- Representation across health leadership teams, IPC and quality and safety committees and telewellbeing teams.
- Daily reporting of resident status with a priority on any residents of concern. This can be defined in many ways with the main specifics identified as:
- Residents who have known factors meaning they are more susceptible to disease
- Residents who have known medical or mental health conditions that may warrant further support
- Residents who have had medical referrals and may be under medical management.
The specialist team provides an important service for the quarantine facility.
This team consists of a Nurse Manager and Social Worker as team leaders with a full team structured in accordance with resident numbers and their anticipated needs. This includs physiotherapists, occupational therapists, additional social workers, drug and alcohol nurses, mental health nurses, a trauma nurse practitioner and welfare support. Additional Specialist Team members are strategically located with the Tele wellbeing services and consist of a mental health nurse and welfare services.
The Specialist team is included in the assessment of the resident in the pre-arrival process to review information that may initiate their team’s response. For example, residents who have provided notification about a disability or mental health concern. They are required to have representation at all resident arrivals to assist with the initial health screening of residents. This ensures aspects of concern such as mobility problems or evidence of anxiety are noted and addressed immediately or followed up as required.
The Specialist Team have a standard operating procedure and their own referral pathway to connect residents with their staff and services.
Further information about their team structure and service provision has been provided in the following document.
Government policy and legislation require health services (which extends to quarantine services) to ensure that people who cannot speak English, or who speak limited English, have access to professional interpreting services when significant decisions are required and when essential information is being communicated. Interpreters in Australia are accredited by the National Accreditation Authority For Translators and Interpreters.2 In certain circumstances, family members, or bilingual staff may also be used as interpreters onsite.
The site requires access to interpreters on a regular basis and where possible should prepare this access in advance aligned with the language and culture of the anticipated residents.
This information can be obtained for organised repatriation flights as part of the pre-arrival resident information. Effective care and support of residents depend on good communication. Inadequate communication with people who have limited English proficiency restricts their access to and understanding of quarantine and can have a profound impact on the quality of support and care they access.
2.National Accreditation Authority for Translators and Interpreters. (n.d.). NAATI Endorsed Qualifications. https://www.naati.com.au/services/endorsed-qualification/
- the face to face visits by the health staff was important for resident’s health and wellbeing,
- the open air balcony was a positive aspect of quarantine for residents,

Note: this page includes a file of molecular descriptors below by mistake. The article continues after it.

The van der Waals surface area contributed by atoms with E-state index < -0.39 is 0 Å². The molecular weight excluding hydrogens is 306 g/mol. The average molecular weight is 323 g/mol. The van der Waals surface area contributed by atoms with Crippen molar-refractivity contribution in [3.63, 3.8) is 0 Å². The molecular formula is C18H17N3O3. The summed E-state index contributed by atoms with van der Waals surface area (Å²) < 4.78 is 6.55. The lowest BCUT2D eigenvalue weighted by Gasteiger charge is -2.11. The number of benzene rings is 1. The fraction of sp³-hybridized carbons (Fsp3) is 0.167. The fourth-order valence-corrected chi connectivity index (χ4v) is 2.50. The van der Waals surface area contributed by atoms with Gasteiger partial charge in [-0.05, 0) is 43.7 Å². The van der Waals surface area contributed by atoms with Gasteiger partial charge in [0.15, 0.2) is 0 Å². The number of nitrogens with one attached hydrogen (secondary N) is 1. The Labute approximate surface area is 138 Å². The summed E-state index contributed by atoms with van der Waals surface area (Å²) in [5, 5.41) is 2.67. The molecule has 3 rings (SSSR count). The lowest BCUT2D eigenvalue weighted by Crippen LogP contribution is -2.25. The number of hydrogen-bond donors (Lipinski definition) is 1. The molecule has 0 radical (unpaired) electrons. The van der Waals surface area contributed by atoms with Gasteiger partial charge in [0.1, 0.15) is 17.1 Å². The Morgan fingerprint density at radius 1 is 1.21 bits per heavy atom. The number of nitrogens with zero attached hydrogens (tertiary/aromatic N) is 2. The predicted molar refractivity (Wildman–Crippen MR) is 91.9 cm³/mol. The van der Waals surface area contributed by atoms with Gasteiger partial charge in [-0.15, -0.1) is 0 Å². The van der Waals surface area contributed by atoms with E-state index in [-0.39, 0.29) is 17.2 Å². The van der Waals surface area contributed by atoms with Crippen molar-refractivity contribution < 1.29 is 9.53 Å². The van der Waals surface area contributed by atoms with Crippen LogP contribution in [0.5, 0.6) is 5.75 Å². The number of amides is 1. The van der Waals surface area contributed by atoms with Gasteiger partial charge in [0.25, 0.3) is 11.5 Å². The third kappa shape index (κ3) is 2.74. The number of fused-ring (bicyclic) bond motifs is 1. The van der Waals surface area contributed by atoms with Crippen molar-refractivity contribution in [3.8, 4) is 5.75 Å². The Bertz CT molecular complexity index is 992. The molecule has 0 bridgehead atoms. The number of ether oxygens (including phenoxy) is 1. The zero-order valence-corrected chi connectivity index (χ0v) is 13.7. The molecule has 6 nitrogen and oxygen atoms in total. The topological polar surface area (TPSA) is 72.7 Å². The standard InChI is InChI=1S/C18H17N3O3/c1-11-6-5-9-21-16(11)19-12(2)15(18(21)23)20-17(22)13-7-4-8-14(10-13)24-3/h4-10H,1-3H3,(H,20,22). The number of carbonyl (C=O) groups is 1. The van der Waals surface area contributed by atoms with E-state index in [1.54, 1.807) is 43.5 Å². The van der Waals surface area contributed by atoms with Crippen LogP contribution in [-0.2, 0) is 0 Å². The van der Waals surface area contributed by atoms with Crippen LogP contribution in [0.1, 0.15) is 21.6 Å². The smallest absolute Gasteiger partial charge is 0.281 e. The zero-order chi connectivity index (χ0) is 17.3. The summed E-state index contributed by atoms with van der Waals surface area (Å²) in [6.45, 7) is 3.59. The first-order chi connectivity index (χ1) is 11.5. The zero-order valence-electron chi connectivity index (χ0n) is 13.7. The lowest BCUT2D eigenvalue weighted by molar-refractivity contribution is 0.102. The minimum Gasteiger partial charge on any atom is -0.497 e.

- residents who became COVID-19 positive were managed well,
- staff observed other staff to be compassionate and caring of residents wellbeing,
- the residents were well cared for, and
- the rooms were comfortable for residents.
- Collaborate on resident care needs
- Store clinical and medical equipment
- Receive deliveries of medical equipment and medications
- Accommodate the Medication room
- Provide a treatment room
- Position the vaccine clinic
- Situate the pathology fridges for the collection of specimens (viral (COVID-19) swabs).
Section 5: Figure 3: Emergency Codes used in quarantine.
|Facilities and Equipment Shut Downs and Overloads
|Additional code added specifically for the quarantine facility
- Harris.H., V. L. S. K. (2022). Mandatory, supervised quarantine of international travellers: Experience from the Centre for National Resilience [Observational Study]. The Quarterly(Q1), 24,25,26,27.
- National Accreditation Authority for Translators and Interpreters. (n.d.). NAATI Endorsed Qualifications. https://www.naati.com.au/services/endorsed-qualification/
- Sidebottom, D. B., Potter, R., Newitt, L. K., Hodgetts, G. A., & Deakin, C. D. (2018). Saving lives with public access defibrillation: a deadly game of hide and seek. Resuscitation, 128, 93-96. DOI: 10.1016/j.resuscitation.2018.04.006
Content in this resource has been created and, in some cases, directly copied with permission from documents and resources owned and prepared by the Northern Territory Government, Department of Health, Centre for National Resilience, Howard Springs Quarantine Facility and the National Critical Care and Trauma Response Centre.
Reference this webpage (APA style guide)
To reference the webpage:
Charles Darwin University. (2023). Pandemic Quarantine Facility Guide. Top End Academic Health Partners. https://quarantine-guide.cdu.edu.au/
To reference a webpage document:
Charles Darwin University. (2023). Section 5 Health wellbeing and clinical care: Mental health and wellbeing. Top End Academic Health Partners. https://quarantine-guide.cdu.edu.au/wp-content/uploads/2023/04/SECTION-5-Mental-health-and-wellbeing.pdf
Pandemic quarantine facility guide abbreviations and full reference list.